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Family and Medical Leave Act does not protect paternity leave

When a woman gives birth, she is often given paid time off to rest, recuperate and care for her child. Many women in New York can take paid maternity leave and do so to bond with their children. Unfortunately, there are no laws that force employers to pay for that time off. While the Family and Medical Leave Act does guarantee that women can take up to 12 weeks off following the birth of a child, that time is unpaid.

What many people in Queens may not realize, however, is that the FMLA also gives men the same unpaid leave to care for a newborn. This means that, should a father wish to take time off with his child, he can do so. Fortunately for some men, their employers are giving them similar amounts of paid time off as new mothers, but paid time off is not a guarantee.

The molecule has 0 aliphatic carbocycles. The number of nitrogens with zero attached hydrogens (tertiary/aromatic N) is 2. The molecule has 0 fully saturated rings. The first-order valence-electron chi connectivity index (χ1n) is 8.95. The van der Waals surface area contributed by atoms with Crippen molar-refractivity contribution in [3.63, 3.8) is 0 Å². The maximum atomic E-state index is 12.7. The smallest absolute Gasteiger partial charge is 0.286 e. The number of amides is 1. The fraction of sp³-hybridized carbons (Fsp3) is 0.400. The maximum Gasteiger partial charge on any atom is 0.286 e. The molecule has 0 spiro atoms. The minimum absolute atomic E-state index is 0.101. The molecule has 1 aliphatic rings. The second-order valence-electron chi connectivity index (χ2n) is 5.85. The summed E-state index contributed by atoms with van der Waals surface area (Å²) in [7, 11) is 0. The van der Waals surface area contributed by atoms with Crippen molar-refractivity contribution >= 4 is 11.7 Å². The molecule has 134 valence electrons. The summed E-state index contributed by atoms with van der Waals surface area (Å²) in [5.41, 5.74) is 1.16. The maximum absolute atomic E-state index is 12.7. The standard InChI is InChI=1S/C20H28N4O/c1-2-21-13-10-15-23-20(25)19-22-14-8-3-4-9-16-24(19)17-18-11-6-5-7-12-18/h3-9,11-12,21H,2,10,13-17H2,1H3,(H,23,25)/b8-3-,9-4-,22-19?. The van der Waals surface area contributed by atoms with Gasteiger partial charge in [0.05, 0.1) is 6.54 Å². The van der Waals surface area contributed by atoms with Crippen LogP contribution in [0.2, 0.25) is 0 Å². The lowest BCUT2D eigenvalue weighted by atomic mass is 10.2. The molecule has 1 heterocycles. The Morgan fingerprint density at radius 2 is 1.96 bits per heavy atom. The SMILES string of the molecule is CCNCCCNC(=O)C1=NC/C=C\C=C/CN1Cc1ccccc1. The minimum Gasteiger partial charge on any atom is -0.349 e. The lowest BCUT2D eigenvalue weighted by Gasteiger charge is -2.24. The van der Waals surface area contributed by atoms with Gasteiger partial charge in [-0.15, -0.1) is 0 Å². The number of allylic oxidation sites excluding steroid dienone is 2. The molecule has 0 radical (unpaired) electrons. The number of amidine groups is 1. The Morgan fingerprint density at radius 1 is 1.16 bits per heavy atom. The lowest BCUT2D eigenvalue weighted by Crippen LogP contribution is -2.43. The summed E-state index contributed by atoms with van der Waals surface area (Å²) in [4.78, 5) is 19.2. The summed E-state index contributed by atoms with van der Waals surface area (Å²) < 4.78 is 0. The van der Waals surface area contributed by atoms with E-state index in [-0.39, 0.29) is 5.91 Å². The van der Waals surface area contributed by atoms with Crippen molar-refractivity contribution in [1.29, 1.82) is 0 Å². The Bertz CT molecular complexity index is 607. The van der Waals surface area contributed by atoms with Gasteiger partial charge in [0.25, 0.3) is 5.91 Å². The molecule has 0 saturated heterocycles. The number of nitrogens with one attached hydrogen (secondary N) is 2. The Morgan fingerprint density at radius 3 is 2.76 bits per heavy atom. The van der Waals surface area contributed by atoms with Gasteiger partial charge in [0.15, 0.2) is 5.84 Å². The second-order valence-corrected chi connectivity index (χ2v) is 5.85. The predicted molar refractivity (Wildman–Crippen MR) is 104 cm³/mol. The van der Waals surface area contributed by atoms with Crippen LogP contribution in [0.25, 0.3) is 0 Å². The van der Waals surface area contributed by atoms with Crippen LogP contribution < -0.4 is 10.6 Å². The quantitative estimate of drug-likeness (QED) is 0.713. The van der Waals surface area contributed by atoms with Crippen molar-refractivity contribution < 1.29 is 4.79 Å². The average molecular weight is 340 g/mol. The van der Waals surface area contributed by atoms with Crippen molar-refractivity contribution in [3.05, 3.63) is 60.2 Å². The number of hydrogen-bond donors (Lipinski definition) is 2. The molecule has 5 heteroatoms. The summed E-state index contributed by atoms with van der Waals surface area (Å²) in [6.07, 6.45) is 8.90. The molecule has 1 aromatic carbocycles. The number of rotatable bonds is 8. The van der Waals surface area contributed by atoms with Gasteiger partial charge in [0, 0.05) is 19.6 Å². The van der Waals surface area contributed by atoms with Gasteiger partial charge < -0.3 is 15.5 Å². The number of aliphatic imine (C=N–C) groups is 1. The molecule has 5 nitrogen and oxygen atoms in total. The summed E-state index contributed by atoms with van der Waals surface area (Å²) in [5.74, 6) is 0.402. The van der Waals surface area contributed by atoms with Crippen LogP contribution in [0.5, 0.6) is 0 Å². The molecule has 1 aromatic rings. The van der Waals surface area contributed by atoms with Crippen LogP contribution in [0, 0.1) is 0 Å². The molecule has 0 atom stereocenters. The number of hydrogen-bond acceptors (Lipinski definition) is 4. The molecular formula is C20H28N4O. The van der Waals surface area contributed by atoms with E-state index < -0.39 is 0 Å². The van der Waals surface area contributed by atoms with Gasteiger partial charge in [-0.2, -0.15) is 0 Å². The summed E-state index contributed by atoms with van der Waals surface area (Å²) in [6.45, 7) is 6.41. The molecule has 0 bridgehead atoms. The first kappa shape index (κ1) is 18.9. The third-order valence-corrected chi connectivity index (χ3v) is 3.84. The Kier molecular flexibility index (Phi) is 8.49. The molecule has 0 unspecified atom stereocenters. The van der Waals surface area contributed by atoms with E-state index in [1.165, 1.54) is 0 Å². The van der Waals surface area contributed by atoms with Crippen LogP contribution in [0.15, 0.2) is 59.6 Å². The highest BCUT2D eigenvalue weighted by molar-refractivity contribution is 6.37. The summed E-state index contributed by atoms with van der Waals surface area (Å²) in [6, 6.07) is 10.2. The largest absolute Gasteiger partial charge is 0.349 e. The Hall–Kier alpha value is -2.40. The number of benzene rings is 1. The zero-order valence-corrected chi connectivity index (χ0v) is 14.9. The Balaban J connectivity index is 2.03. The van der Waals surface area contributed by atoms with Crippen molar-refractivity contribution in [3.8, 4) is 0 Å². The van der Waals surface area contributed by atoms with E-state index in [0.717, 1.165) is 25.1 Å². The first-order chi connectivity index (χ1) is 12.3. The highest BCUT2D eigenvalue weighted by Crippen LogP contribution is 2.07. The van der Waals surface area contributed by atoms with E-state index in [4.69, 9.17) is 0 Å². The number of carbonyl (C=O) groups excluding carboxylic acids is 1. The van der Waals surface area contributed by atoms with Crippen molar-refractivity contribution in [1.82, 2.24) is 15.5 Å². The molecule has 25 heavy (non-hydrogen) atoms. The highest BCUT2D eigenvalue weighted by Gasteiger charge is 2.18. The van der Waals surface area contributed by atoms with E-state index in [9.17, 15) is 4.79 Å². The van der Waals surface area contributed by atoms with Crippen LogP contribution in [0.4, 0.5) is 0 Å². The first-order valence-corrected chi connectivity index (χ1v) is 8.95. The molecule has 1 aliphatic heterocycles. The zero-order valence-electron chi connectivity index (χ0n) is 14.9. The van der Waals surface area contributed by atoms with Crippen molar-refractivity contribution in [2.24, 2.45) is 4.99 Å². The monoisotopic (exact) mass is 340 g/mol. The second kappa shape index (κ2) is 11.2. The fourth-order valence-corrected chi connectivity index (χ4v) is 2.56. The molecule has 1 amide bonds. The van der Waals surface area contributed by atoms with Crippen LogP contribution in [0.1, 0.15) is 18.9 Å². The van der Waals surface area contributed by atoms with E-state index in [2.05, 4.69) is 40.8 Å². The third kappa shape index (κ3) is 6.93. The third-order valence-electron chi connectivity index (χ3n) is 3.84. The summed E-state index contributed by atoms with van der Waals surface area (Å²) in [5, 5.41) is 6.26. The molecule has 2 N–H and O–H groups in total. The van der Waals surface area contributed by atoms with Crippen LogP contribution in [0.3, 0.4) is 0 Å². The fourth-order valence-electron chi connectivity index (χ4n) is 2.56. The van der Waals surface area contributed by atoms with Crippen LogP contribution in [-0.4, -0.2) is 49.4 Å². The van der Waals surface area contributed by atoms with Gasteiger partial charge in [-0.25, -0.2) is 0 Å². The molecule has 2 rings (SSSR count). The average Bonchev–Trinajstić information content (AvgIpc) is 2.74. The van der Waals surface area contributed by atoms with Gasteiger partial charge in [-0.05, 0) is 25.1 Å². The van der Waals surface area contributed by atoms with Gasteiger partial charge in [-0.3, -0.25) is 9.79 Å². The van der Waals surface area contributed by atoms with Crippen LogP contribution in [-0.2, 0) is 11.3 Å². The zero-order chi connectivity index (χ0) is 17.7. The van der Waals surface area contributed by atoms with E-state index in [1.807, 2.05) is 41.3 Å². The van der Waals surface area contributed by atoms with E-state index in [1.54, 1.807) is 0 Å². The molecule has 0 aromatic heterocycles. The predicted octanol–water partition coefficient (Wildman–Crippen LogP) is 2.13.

This law protects new parents from employers who fail to recognize the need for parental involvement following the birth of a child. Not only do employers need to approve reasonable requests for leave, but they must also protect the employee's job for when he or she returns.

Just because these laws are in place, however, does not mean that everyone considers parental leave to be important. Daniel Murphy of the Mets took two games off in paternity leave following the birth of his son this season, much to the anger of two sports broadcasters. Though Murphy did not use FMLA because Major League Baseball allows fathers to take up to three games off following the birth of a child, the criticism against him raises an interesting point. If someone of Murphy's stature is being criticized for taking time off, are other men and women being unfairly targeted by employers for taking FMLA leave?

Source: New York Daily News, “Parents slam WFAN broadcasters Boomer Esiason and Mike Francesa for mocking Mets second baseman Daniel Murphy’s paternity leave,” Molly Friedman, April 3, 2014

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